The Law Dictionary

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Do you have to disclose a DUI on an employment application if the DUI was expunged off your record?

Driving under the influence (DUI) is usually a crime designated as a misdemeanor or a felony. A person convicted of a DUI has a criminal record under the criminal laws in most states. A DUI arrest or a conviction can make it difficult for a person to obtain employment, but the laws about disclosing the DUI to a prospective employer differ from state to state.

The Society for Human Resource Management conducted a survey in 2010 revealing that 92 percent of employers did criminal background checks on all job applicants. There is no federal law prohibiting an employer from asking a job applicant about arrests or convictions. A person with a DUI record must rely upon protection under state law from having to disclose the information on a job application. For example, some states prohibit an employer from asking a job applicant about an arrest that did not result in a conviction while other states do not.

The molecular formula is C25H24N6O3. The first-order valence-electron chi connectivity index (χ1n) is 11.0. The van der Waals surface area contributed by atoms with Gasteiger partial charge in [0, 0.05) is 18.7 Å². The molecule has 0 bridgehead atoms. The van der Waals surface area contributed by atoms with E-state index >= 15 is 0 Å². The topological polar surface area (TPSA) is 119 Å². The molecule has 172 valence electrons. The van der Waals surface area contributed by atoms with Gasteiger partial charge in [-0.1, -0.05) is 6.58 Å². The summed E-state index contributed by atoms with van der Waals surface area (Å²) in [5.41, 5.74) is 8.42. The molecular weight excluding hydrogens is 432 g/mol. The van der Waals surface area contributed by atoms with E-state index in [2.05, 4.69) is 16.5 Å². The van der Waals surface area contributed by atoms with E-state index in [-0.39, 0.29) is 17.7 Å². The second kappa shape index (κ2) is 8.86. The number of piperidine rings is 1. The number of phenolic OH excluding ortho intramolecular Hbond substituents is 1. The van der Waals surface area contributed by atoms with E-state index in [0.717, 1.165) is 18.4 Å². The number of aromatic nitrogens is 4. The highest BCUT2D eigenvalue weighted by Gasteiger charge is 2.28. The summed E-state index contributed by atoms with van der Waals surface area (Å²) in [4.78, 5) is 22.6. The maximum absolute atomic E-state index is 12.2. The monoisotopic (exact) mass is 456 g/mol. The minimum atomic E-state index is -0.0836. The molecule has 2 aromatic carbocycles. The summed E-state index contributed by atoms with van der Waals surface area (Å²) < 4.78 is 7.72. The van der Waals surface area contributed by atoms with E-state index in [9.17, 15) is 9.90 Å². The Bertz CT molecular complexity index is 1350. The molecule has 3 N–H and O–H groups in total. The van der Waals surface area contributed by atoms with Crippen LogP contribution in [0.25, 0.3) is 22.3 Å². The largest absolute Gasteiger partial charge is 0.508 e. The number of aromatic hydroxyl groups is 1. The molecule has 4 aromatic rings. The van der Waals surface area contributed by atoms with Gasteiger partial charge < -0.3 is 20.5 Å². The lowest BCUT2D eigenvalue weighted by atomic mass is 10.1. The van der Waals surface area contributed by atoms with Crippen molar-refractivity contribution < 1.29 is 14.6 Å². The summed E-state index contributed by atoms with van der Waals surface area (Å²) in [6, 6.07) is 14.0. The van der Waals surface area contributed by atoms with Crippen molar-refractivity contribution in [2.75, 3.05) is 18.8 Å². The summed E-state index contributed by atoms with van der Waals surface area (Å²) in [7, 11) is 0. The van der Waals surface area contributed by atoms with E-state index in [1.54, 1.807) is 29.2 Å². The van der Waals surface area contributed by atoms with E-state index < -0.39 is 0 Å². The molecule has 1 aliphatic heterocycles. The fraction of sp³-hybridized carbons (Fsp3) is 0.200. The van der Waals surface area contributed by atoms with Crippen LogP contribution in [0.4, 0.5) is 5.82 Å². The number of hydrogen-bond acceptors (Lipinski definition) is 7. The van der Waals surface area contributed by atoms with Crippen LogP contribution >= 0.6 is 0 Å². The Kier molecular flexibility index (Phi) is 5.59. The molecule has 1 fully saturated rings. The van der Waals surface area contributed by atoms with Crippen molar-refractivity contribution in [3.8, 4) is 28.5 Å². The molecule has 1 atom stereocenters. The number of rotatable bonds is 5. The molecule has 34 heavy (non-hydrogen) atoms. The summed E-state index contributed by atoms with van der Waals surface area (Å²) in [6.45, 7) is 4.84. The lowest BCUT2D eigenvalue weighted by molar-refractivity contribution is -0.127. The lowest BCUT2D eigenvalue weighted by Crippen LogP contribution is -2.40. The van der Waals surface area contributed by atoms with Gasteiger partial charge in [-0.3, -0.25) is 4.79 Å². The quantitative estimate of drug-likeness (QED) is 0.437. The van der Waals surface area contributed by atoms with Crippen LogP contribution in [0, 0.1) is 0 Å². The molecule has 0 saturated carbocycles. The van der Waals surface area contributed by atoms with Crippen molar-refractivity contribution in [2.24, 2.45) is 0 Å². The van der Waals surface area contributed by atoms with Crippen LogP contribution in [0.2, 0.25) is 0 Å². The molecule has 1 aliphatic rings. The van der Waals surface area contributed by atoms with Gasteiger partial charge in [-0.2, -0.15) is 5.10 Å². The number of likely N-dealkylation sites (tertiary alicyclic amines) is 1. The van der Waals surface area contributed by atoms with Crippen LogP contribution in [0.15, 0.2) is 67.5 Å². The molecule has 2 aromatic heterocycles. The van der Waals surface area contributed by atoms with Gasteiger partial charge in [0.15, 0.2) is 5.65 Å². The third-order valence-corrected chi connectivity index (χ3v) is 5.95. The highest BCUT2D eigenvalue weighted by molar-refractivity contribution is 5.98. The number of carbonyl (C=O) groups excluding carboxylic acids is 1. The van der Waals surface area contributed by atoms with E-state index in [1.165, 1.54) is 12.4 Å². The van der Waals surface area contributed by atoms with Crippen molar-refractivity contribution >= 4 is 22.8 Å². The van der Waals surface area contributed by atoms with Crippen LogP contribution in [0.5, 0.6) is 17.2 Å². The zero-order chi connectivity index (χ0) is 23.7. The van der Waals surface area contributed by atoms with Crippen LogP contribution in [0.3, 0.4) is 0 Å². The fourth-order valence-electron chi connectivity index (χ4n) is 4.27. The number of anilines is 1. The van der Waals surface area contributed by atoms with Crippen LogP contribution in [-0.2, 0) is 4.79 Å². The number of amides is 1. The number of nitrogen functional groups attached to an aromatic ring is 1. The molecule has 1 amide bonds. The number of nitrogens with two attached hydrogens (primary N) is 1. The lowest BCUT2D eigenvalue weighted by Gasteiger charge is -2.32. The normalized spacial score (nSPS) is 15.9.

A person convicted of a DUI can ask a state court to expunge the records. If a judge orders expungement of a criminal record, a person does not have to disclose the conviction or arrest on an employment application. Expungement removes the record of the arrest and conviction from the courts, law enforcement agencies and correctional facilities. As far as the law is considered, the arrest and court proceedings never happened.

The problem with expunging records is that not all states allow it. For instance, New York does not allow a person to expunge criminal conviction records, but New Jersey does allow expungement. A person should consult with an attorney in their home state because some states that allow expungement of criminal records do not allow it in cases in which the charge was a DUI.

In some states that do not allow record expungement, the law allows a judge to seal the records. An order sealing a criminal record prevents it from appearing on criminal background searches sent to employers by the state. Most states that permit a judge to seal criminal records do not allow it in cases involving a DUI or other alcohol- or drug-related driving offenses.

Unlike expunged records, sealing does not mean the charges never occurred. It merely makes it difficult for an employer to verify. A job applicant who answers a question about a DUI in the negative because it was sealed would technically be lying to the employer.